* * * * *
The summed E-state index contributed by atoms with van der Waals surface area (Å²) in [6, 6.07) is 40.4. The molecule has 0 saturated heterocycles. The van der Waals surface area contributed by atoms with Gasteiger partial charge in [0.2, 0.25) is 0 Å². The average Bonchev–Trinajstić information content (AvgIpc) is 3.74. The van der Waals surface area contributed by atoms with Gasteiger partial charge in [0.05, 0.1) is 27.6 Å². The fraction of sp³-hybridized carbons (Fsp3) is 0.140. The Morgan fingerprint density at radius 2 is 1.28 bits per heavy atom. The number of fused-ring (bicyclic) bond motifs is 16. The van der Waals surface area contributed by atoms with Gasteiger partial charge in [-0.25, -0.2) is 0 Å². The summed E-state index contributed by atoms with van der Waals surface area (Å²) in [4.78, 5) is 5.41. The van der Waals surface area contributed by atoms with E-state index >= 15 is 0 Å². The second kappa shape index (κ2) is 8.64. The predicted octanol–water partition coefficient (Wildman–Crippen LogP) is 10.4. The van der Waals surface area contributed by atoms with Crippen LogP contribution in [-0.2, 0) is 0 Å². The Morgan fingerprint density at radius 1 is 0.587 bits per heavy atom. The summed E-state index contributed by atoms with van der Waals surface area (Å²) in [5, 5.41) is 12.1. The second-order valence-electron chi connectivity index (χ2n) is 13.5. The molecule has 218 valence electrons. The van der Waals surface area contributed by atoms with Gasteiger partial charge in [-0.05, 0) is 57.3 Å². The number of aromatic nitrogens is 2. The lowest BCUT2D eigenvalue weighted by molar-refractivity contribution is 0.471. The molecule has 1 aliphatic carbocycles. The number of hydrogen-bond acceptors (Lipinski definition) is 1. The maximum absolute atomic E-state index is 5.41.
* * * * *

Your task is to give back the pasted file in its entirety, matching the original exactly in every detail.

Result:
The summed E-state index contributed by atoms with van der Waals surface area (Å²) in [6, 6.07) is 40.4. The molecule has 0 saturated heterocycles. The van der Waals surface area contributed by atoms with Gasteiger partial charge in [0.2, 0.25) is 0 Å². The average Bonchev–Trinajstić information content (AvgIpc) is 3.74. The van der Waals surface area contributed by atoms with Gasteiger partial charge in [0.05, 0.1) is 27.6 Å². The fraction of sp³-hybridized carbons (Fsp3) is 0.140. The Morgan fingerprint density at radius 2 is 1.28 bits per heavy atom. The number of fused-ring (bicyclic) bond motifs is 16. The van der Waals surface area contributed by atoms with Gasteiger partial charge in [-0.25, -0.2) is 0 Å². The summed E-state index contributed by atoms with van der Waals surface area (Å²) in [4.78, 5) is 5.41. The van der Waals surface area contributed by atoms with E-state index >= 15 is 0 Å². The second kappa shape index (κ2) is 8.64. The predicted octanol–water partition coefficient (Wildman–Crippen LogP) is 10.4. The van der Waals surface area contributed by atoms with Crippen LogP contribution in [-0.2, 0) is 0 Å². The Morgan fingerprint density at radius 1 is 0.587 bits per heavy atom. The summed E-state index contributed by atoms with van der Waals surface area (Å²) in [5, 5.41) is 12.1. The second-order valence-electron chi connectivity index (χ2n) is 13.5. The molecule has 218 valence electrons. The van der Waals surface area contributed by atoms with Gasteiger partial charge in [-0.05, 0) is 57.3 Å². The number of aromatic nitrogens is 2. The lowest BCUT2D eigenvalue weighted by molar-refractivity contribution is 0.471. The molecule has 1 aliphatic carbocycles. The number of hydrogen-bond acceptors (Lipinski definition) is 1. The maximum absolute atomic E-state index is 5.41.